Coliform bacteria serve an important purpose. While their presence is not necessarily dangerous, it may be indicative of the presence of bacteria which are. Coliform bacteria are used as a measuring stick to tell scientists and researchers whether or not fecal pathogens are present. They are easily identifiable and occur in large numbers which makes them easy to study. They also behave similarly to pathogens that may be found from the same source so they play an important part in discovering how pathogens will react in a given environment. Coliform bacteria occurs in water environments as well as soil and on vegetation. Areas with water runoff or those that are near sewage or septic systems commonly test the coliform bacteria in the water because these are likely spots for fecal bacteria which is often directly deposited in the water through human or animal waste.
One of the most common uses of coliform bacteria is to test the quality of water and check for the presence of pathogens or other bacteria. While most coliforms are harmless, fecal coliforms and their presence in water can be indicative of the presence of pathogens. Fecal coliforms are especially likely to be found where water might be stagnant or moving more slowly than usual. This could occur where water is pooling or getting backed up in a pipe or if it is puddling at the exit of a water line or if the water pressure is reduced. It is extremely important to the health of family members, employees or any residents of a location to have their water tested regularly using a sample of coliform bacteria in order to maintain confidence in the safety of the water. Because coliform bacteria comes from a fecal source, an intestinal illness can be cause for having water tested or if part of the water delivery system has been replaced or repaired.
E. coli is a fecal coliform and probably the most well known of pathogenic coliforms. Its presence almost always indicates water that has fecal contamination. Only a small number of strains of E. coli are harmful but the presence of any E.coli bacteria typically point to the presence of disease causing pathogens in the water. The presence of coliform bacterias can also indicate an occurrence of such diseases as typhoid, dysentery, cholera and giardiasis. Parasitic worms as well as viruses causing polio and hepatitis also tend to be found where coliforms are present. Although it is a simple matter to rid the water of the contamination by boiling it, it is important to regularly test water to insure safety and quality.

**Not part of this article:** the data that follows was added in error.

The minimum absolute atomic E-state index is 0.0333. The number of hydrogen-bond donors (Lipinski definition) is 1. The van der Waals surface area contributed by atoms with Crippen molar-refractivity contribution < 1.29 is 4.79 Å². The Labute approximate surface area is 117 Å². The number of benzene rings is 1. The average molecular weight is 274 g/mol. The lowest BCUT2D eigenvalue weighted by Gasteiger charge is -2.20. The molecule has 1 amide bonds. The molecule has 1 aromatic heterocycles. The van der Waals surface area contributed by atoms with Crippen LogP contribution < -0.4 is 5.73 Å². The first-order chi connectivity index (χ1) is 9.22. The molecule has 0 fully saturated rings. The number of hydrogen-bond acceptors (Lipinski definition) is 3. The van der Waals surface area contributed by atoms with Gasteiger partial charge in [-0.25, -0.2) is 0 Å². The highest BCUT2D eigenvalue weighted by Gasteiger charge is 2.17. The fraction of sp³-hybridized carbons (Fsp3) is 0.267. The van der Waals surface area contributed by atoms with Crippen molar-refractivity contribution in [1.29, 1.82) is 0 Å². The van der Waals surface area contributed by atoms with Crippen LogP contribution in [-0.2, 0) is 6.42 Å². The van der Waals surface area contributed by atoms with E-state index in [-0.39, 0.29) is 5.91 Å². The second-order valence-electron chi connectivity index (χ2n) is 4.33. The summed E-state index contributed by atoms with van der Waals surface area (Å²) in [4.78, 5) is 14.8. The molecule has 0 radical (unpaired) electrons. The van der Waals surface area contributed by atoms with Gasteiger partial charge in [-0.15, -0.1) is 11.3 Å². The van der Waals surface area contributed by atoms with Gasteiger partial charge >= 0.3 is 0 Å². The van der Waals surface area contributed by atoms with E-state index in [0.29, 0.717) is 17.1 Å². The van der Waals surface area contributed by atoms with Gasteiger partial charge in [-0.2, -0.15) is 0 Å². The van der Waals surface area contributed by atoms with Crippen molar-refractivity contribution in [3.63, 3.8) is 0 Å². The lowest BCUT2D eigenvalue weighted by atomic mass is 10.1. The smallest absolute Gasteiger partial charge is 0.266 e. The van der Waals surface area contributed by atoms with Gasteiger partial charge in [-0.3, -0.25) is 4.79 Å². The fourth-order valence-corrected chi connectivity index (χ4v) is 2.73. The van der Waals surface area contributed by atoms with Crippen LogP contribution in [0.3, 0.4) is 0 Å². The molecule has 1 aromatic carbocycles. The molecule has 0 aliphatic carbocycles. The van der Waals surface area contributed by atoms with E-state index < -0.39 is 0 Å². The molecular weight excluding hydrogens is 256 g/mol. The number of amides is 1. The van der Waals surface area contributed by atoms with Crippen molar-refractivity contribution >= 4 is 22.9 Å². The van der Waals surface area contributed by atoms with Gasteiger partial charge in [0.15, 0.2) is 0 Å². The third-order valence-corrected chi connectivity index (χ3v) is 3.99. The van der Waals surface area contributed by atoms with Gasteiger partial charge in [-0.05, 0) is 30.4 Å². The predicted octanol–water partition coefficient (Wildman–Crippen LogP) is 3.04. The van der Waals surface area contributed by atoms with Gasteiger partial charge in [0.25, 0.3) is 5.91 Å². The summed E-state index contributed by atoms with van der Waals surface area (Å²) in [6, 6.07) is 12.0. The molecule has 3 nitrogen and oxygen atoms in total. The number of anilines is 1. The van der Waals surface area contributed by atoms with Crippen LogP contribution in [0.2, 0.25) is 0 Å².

It is especially important for those obtaining their water supply from a well to have it regularly tested for coliforms, especially given that homes drawing their drinking water from a well are often located in a more rural area. This is likely to mean that a septic system is also present nearby and very likely farm animals. It is important to make sure that a septic system is sufficiently removed from the well water source and also to make sure that the well is deep enough and not left open to be contaminated by runoff or dead rodents falling in. Areas prone to flooding are also at a high risk for coliform contamination. Also remember that even if water is pure at the source it must still travel through your pipes to get to you and faulty plumbing can also result in contamination. Water from municipal sources contains chlorine, which kills off most bacteria that may come from pipes, but in setting where water is drawn from a well there is no chlorine present so it is of the utmost importance to regularly replace the water filter which should usually prevent any dangerous coliforms from making it through.
Nature presents us with an infinite number of dangerous pathogens but it also gives us many ways to protect ourselves and to detect these dangers. Most coliforms are totally harmless to humans and animals and actually provide us with a means to detect those strains of coliforms, which can be dangerous to humans and animals. As long as the proper precautions are taken, coliforms need not be feared.